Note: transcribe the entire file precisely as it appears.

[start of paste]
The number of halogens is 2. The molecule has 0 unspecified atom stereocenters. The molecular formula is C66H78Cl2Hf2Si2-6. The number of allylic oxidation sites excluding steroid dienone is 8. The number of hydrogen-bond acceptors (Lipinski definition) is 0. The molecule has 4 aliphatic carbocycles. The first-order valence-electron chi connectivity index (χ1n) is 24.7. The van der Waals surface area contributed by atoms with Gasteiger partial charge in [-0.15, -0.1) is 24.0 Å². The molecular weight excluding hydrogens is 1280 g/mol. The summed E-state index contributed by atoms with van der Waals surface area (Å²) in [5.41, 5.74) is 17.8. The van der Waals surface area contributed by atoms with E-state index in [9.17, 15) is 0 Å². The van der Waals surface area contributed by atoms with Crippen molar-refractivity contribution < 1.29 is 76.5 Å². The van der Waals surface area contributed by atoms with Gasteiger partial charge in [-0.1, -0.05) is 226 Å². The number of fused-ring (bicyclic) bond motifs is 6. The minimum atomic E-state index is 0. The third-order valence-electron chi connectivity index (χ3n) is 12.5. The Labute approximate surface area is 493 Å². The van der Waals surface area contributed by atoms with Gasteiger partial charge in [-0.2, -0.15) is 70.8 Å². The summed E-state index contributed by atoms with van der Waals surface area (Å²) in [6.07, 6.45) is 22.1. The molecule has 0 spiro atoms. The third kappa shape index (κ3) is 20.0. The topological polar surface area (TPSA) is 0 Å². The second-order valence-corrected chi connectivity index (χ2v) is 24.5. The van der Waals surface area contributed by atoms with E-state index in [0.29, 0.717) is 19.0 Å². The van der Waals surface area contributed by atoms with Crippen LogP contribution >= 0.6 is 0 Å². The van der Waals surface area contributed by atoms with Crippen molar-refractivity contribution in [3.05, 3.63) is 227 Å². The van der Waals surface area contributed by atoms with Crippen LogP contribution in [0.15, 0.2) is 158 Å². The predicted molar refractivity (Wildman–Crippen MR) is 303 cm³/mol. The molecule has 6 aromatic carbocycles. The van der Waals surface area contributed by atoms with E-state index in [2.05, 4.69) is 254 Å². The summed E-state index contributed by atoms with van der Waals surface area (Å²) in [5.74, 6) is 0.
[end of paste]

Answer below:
The number of halogens is 2. The molecule has 0 unspecified atom stereocenters. The molecular formula is C66H78Cl2Hf2Si2-6. The number of allylic oxidation sites excluding steroid dienone is 8. The number of hydrogen-bond acceptors (Lipinski definition) is 0. The molecule has 4 aliphatic carbocycles. The first-order valence-electron chi connectivity index (χ1n) is 24.7. The van der Waals surface area contributed by atoms with Gasteiger partial charge in [-0.15, -0.1) is 24.0 Å². The molecular weight excluding hydrogens is 1280 g/mol. The summed E-state index contributed by atoms with van der Waals surface area (Å²) in [5.41, 5.74) is 17.8. The van der Waals surface area contributed by atoms with E-state index in [9.17, 15) is 0 Å². The van der Waals surface area contributed by atoms with Crippen molar-refractivity contribution < 1.29 is 76.5 Å². The van der Waals surface area contributed by atoms with Gasteiger partial charge in [-0.1, -0.05) is 226 Å². The number of fused-ring (bicyclic) bond motifs is 6. The minimum atomic E-state index is 0. The third-order valence-electron chi connectivity index (χ3n) is 12.5. The Labute approximate surface area is 493 Å². The van der Waals surface area contributed by atoms with Gasteiger partial charge in [-0.2, -0.15) is 70.8 Å². The summed E-state index contributed by atoms with van der Waals surface area (Å²) in [6.07, 6.45) is 22.1. The molecule has 0 spiro atoms. The third kappa shape index (κ3) is 20.0. The topological polar surface area (TPSA) is 0 Å². The second-order valence-corrected chi connectivity index (χ2v) is 24.5. The van der Waals surface area contributed by atoms with E-state index in [0.29, 0.717) is 19.0 Å². The van der Waals surface area contributed by atoms with Crippen LogP contribution >= 0.6 is 0 Å². The van der Waals surface area contributed by atoms with Crippen molar-refractivity contribution in [3.05, 3.63) is 227 Å². The van der Waals surface area contributed by atoms with Crippen LogP contribution in [0.15, 0.2) is 158 Å². The predicted molar refractivity (Wildman–Crippen MR) is 303 cm³/mol. The molecule has 6 aromatic carbocycles. The van der Waals surface area contributed by atoms with E-state index in [2.05, 4.69) is 254 Å². The summed E-state index contributed by atoms with van der Waals surface area (Å²) in [5.74, 6) is 0.